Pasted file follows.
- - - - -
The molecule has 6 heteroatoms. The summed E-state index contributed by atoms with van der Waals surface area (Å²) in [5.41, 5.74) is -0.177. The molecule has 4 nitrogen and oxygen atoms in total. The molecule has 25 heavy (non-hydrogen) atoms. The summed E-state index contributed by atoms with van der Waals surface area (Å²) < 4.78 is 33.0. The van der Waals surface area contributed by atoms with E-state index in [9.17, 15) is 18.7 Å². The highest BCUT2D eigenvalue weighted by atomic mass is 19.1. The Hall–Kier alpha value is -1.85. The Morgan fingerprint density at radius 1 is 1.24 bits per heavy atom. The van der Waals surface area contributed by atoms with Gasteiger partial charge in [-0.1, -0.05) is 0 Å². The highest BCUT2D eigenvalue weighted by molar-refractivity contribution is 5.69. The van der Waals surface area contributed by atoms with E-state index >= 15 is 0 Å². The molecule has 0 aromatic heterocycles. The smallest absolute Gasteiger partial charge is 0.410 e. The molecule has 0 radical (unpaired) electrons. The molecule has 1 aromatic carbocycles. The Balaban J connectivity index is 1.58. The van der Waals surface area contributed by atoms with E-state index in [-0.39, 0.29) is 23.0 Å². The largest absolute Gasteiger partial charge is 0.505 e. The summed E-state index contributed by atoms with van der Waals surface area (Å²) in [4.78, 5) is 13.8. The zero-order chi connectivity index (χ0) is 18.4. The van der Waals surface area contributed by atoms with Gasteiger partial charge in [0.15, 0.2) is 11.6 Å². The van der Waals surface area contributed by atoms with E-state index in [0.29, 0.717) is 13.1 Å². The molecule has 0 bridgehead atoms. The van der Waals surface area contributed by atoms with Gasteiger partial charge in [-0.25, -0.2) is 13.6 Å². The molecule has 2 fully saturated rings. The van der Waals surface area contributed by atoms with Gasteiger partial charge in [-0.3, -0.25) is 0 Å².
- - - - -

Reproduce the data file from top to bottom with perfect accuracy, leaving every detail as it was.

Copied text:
The molecule has 6 heteroatoms. The summed E-state index contributed by atoms with van der Waals surface area (Å²) in [5.41, 5.74) is -0.177. The molecule has 4 nitrogen and oxygen atoms in total. The molecule has 25 heavy (non-hydrogen) atoms. The summed E-state index contributed by atoms with van der Waals surface area (Å²) < 4.78 is 33.0. The van der Waals surface area contributed by atoms with E-state index in [9.17, 15) is 18.7 Å². The highest BCUT2D eigenvalue weighted by atomic mass is 19.1. The Hall–Kier alpha value is -1.85. The Morgan fingerprint density at radius 1 is 1.24 bits per heavy atom. The van der Waals surface area contributed by atoms with Gasteiger partial charge in [-0.1, -0.05) is 0 Å². The highest BCUT2D eigenvalue weighted by molar-refractivity contribution is 5.69. The van der Waals surface area contributed by atoms with E-state index >= 15 is 0 Å². The molecule has 0 aromatic heterocycles. The smallest absolute Gasteiger partial charge is 0.410 e. The molecule has 0 radical (unpaired) electrons. The molecule has 1 aromatic carbocycles. The Balaban J connectivity index is 1.58. The van der Waals surface area contributed by atoms with E-state index in [-0.39, 0.29) is 23.0 Å². The largest absolute Gasteiger partial charge is 0.505 e. The summed E-state index contributed by atoms with van der Waals surface area (Å²) in [4.78, 5) is 13.8. The zero-order chi connectivity index (χ0) is 18.4. The van der Waals surface area contributed by atoms with Gasteiger partial charge in [0.15, 0.2) is 11.6 Å². The van der Waals surface area contributed by atoms with E-state index in [0.29, 0.717) is 13.1 Å². The molecule has 0 bridgehead atoms. The van der Waals surface area contributed by atoms with Gasteiger partial charge in [-0.25, -0.2) is 13.6 Å². The molecule has 2 fully saturated rings. The van der Waals surface area contributed by atoms with Gasteiger partial charge in [-0.3, -0.25) is 0 Å².